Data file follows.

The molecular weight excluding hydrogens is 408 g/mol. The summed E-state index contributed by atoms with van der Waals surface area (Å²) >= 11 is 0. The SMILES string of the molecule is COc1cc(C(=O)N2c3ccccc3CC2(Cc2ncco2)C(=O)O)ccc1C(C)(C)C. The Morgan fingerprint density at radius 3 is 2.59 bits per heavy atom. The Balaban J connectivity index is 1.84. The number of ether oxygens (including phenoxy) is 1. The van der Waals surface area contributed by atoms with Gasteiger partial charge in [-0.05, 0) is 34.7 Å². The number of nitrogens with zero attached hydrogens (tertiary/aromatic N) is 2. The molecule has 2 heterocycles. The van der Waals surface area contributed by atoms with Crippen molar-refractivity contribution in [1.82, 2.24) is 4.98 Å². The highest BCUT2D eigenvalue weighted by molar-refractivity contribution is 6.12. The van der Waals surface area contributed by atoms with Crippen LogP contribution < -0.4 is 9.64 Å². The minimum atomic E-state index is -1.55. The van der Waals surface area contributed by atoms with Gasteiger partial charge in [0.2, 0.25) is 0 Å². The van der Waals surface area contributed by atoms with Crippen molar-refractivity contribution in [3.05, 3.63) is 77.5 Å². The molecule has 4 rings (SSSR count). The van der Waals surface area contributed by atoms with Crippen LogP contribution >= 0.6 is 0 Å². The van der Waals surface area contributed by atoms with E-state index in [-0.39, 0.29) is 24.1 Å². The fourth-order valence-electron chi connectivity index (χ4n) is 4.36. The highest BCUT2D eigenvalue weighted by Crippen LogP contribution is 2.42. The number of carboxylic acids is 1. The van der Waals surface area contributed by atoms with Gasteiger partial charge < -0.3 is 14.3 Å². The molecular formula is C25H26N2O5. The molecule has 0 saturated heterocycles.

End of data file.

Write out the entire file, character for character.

The molecular weight excluding hydrogens is 408 g/mol. The summed E-state index contributed by atoms with van der Waals surface area (Å²) >= 11 is 0. The SMILES string of the molecule is COc1cc(C(=O)N2c3ccccc3CC2(Cc2ncco2)C(=O)O)ccc1C(C)(C)C. The Morgan fingerprint density at radius 3 is 2.59 bits per heavy atom. The Balaban J connectivity index is 1.84. The number of ether oxygens (including phenoxy) is 1. The van der Waals surface area contributed by atoms with Gasteiger partial charge in [-0.05, 0) is 34.7 Å². The number of nitrogens with zero attached hydrogens (tertiary/aromatic N) is 2. The molecule has 2 heterocycles. The van der Waals surface area contributed by atoms with Crippen molar-refractivity contribution in [1.82, 2.24) is 4.98 Å². The highest BCUT2D eigenvalue weighted by molar-refractivity contribution is 6.12. The van der Waals surface area contributed by atoms with Crippen LogP contribution < -0.4 is 9.64 Å². The minimum atomic E-state index is -1.55. The van der Waals surface area contributed by atoms with Gasteiger partial charge in [0.2, 0.25) is 0 Å². The van der Waals surface area contributed by atoms with Crippen molar-refractivity contribution in [3.05, 3.63) is 77.5 Å². The molecule has 4 rings (SSSR count). The van der Waals surface area contributed by atoms with Crippen LogP contribution >= 0.6 is 0 Å². The van der Waals surface area contributed by atoms with E-state index in [-0.39, 0.29) is 24.1 Å². The fourth-order valence-electron chi connectivity index (χ4n) is 4.36. The highest BCUT2D eigenvalue weighted by Crippen LogP contribution is 2.42. The number of carboxylic acids is 1. The van der Waals surface area contributed by atoms with Gasteiger partial charge < -0.3 is 14.3 Å². The molecular formula is C25H26N2O5. The molecule has 0 saturated heterocycles.